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Inspection Summary


Overall summary & rating

Good

Updated 14 December 2017

Letter from the Chief Inspector of General Practice

We carried out an announced comprehensive inspection at The Sloan Practice, which is one of the four Extended Access Hub sites across Sheffield, on 23 October 2017. Overall the practice is rated as good. Our key findings across all the areas we inspected were as follows:

  • There was an open and transparent approach to safety and a system in place for reporting, recording and actioning significant events. However, it was not evident how lessons learned from significant events were disseminated and shared with staff working across the Hub sites.

  • The service had clearly defined and embedded systems to minimise risks to patient safety.

  • Staff were aware of current evidence based guidance. Staff had been trained to provide them with the skills and knowledge to deliver effective care and treatment.

  • CQC comment cards and the NHS friends and family survey data showed patients were treated with compassion, dignity and respect and were involved in their care and decisions about their treatment.

  • Patients we spoke with were very satisfied with the availability and timeliness of their appointments.

  • Improvements were made to the quality of care as a result of complaints and concerns.

  • The premises had good facilities and was well equipped to treat patients and meet their needs.

  • There was a clear leadership structure and staff felt supported by management. The service sought feedback from patients, which it acted on.

We saw one area of outstanding practice:

  • The service offered physiotherapy appointments. Patients could book directly into these appointments via their own GP practice. Provider data between July and September 2017 showed that 90% of patients seen with joint pain had required only one appointment for self management advice. The physiotherapist could refer patients directly through the local musculoskeletal pathway if appropriate.

The areas where the provider should make improvement are:

  • Review how learning and development from significant events and complaints could be fedback and shared to staff working across the four Hub sites.

Professor Steve Field (CBE FRCP FFPH FRCGP) 

Chief Inspector of General Practice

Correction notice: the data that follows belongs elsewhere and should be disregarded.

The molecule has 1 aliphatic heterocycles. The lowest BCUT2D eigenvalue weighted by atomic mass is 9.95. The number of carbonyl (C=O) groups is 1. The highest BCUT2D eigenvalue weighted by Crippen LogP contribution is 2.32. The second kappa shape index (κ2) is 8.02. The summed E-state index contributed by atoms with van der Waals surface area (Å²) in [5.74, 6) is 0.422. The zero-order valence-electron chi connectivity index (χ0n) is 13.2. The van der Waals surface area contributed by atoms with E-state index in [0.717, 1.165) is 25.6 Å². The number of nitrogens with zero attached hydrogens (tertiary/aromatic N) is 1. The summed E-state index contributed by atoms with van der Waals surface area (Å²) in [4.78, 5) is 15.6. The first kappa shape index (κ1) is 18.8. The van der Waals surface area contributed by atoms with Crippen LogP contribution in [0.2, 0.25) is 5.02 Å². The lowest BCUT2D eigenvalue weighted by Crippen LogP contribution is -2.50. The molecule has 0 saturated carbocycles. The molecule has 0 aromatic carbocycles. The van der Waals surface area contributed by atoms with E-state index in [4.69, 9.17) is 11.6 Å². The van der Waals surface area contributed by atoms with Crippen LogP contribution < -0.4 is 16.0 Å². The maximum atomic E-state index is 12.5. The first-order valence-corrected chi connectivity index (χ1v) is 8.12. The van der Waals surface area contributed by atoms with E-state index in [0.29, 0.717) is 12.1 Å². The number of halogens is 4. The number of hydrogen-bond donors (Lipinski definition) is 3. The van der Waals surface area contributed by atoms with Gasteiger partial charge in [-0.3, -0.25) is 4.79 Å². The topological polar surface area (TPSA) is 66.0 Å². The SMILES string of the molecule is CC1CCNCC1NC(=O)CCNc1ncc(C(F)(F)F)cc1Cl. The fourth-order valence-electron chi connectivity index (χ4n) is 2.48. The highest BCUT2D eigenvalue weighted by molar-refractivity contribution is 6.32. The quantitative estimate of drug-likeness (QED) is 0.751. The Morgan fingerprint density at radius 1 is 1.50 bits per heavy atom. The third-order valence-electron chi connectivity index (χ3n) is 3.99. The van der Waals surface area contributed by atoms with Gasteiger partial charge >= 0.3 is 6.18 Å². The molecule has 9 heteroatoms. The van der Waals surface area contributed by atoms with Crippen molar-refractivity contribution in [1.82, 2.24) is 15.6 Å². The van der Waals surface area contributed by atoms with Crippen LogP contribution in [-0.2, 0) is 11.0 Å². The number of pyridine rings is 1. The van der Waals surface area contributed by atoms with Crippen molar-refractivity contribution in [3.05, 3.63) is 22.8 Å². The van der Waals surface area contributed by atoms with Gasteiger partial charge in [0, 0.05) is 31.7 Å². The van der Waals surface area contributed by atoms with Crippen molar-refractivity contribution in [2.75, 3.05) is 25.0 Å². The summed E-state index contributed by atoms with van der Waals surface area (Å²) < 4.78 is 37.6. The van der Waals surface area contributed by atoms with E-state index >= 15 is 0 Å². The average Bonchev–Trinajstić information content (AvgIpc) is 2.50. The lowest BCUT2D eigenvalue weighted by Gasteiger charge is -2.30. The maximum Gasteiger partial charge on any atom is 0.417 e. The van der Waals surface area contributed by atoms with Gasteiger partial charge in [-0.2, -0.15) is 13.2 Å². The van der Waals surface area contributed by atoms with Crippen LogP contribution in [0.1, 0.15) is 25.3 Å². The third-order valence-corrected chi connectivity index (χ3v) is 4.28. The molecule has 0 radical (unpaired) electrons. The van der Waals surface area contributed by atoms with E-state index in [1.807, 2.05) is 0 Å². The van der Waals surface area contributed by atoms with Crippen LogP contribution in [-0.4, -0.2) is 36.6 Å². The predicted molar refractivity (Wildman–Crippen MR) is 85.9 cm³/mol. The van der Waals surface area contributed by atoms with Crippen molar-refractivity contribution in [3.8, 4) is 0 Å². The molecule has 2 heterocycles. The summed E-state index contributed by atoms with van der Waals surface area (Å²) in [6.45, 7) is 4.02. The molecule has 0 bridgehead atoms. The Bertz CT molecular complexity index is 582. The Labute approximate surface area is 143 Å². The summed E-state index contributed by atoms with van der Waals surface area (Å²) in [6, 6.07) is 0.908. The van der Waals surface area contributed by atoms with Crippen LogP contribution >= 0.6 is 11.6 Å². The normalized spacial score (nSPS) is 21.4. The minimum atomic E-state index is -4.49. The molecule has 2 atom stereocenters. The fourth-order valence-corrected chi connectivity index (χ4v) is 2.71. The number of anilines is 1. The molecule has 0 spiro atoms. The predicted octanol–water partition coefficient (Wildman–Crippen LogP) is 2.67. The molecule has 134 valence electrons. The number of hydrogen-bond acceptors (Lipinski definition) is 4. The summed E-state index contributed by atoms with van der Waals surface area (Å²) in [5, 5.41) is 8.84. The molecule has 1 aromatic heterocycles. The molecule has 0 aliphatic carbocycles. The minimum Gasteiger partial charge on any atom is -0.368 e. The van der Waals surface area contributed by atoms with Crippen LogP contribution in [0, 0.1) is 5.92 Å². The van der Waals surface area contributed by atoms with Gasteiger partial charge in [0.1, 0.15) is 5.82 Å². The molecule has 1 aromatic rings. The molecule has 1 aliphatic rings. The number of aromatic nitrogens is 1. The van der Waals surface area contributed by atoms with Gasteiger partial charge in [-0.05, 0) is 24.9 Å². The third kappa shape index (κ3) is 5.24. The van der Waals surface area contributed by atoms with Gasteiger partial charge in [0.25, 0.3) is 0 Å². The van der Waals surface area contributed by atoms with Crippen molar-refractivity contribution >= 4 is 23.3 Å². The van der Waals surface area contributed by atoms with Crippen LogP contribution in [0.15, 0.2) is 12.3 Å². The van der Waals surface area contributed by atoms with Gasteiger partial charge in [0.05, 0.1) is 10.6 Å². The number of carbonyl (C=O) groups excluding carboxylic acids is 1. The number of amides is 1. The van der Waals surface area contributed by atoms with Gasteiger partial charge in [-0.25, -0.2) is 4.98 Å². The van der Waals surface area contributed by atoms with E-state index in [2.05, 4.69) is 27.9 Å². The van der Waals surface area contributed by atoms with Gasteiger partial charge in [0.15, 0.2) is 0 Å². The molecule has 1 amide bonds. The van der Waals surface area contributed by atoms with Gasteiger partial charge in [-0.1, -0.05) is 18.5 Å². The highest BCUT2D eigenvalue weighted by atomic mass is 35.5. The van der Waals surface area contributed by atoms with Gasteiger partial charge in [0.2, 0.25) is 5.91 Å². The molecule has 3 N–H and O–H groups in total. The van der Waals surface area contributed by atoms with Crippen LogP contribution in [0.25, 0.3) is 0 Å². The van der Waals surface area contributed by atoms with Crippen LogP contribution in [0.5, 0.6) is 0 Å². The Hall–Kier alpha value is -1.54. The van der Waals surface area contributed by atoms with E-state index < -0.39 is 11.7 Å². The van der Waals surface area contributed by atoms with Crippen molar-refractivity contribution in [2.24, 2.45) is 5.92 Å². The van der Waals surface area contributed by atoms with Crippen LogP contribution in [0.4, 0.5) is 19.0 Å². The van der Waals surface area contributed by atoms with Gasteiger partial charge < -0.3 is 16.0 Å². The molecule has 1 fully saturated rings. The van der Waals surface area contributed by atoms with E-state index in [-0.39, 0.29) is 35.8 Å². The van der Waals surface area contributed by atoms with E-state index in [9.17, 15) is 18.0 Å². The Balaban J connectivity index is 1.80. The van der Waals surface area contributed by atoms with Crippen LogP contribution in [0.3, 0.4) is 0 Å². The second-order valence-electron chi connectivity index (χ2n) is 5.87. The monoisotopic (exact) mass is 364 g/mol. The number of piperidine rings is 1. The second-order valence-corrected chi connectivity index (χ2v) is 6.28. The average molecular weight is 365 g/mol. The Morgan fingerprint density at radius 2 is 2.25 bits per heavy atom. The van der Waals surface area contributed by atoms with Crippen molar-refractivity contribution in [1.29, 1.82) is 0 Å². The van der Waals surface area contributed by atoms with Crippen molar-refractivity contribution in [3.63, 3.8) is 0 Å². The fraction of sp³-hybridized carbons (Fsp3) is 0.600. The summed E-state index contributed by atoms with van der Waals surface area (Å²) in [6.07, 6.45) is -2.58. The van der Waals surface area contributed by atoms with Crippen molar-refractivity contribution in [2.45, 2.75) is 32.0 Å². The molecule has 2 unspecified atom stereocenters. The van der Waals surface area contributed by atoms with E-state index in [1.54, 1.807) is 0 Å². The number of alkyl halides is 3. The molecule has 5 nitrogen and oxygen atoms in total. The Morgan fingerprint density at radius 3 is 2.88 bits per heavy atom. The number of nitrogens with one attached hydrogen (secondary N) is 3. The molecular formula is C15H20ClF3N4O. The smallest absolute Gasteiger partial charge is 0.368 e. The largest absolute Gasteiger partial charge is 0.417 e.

Inspection areas

Safe

Good

Updated 14 December 2017

The practice is rated as good for providing safe services.

• From the sample of documented examples we reviewed, we found there was an effective system for reporting and recording significant events and action was taken to improve safety in the service. However, it was not evident how lessons learned from significant events were disseminated and shared with staff.

• The service manager told us that if things went wrong with care and treatment, patients would be informed of the incident, receive reasonable support, truthful information, a written apology and would be told about any actions to improve processes to prevent the same thing happening again.

• The service had clearly defined and embedded systems, processes and practices to minimise risks to patient safety.

• Staff demonstrated that they understood their responsibilities regarding safeguarding and all had received training on safeguarding children and adults relevant to their role.

• The practice had adequate arrangements to respond to emergencies and major incidents.

Effective

Good

Updated 14 December 2017

The practice is rated as good for providing effective services.

• Staff were aware of current evidence based guidance.

• Clinical audits demonstrated quality improvement.

• Staff had the skills and knowledge to deliver effective care and treatment.

• There was evidence of induction for staff. Staff who were due an appraisal within the last 12 months had received one and those who had been employed for less than 12 months had one scheduled.

Caring

Good

Updated 14 December 2017

The practice is rated as good for providing caring services.

• Survey information we reviewed and CQC comment cards showed that patients said they were treated with compassion, dignity and respect and they were involved in decisions about their care and treatment.

• We saw staff treated patients with kindness and respect, and maintained patient and information confidentiality.

Responsive

Good

Updated 14 December 2017

The practice is rated as good for providing responsive services.

• The service understood its population profile and had used this understanding to meet the needs of its population.

• Patients we spoke with were very satisfied with the availability and timeliness of their appointments.

• The service offered physiotherapy appointments. Patients could book directly into these appointments via their own GP practice. Provider data between July and September 2017 showed that 90% of patients seen with joint pain had required only one appointment for self management advice. The physiotherapist could refer patients directly through the local musculoskeletal pathway if appropriate.

• The premises had good facilities and was well equipped to treat patients and meet their needs.

• Information about how to complain was available and evidence from four examples reviewed showed the provider responded quickly to issues raised. However, it was not evident how lessons learned from complaints were disseminated and shared with staff.

Well-led

Good

Updated 14 December 2017

The practice is rated as good for being well-led.

• The service had a clear vision and strategy to deliver high quality care and promote good outcomes for patients. Staff were clear about the vision and their responsibilities in relation to it.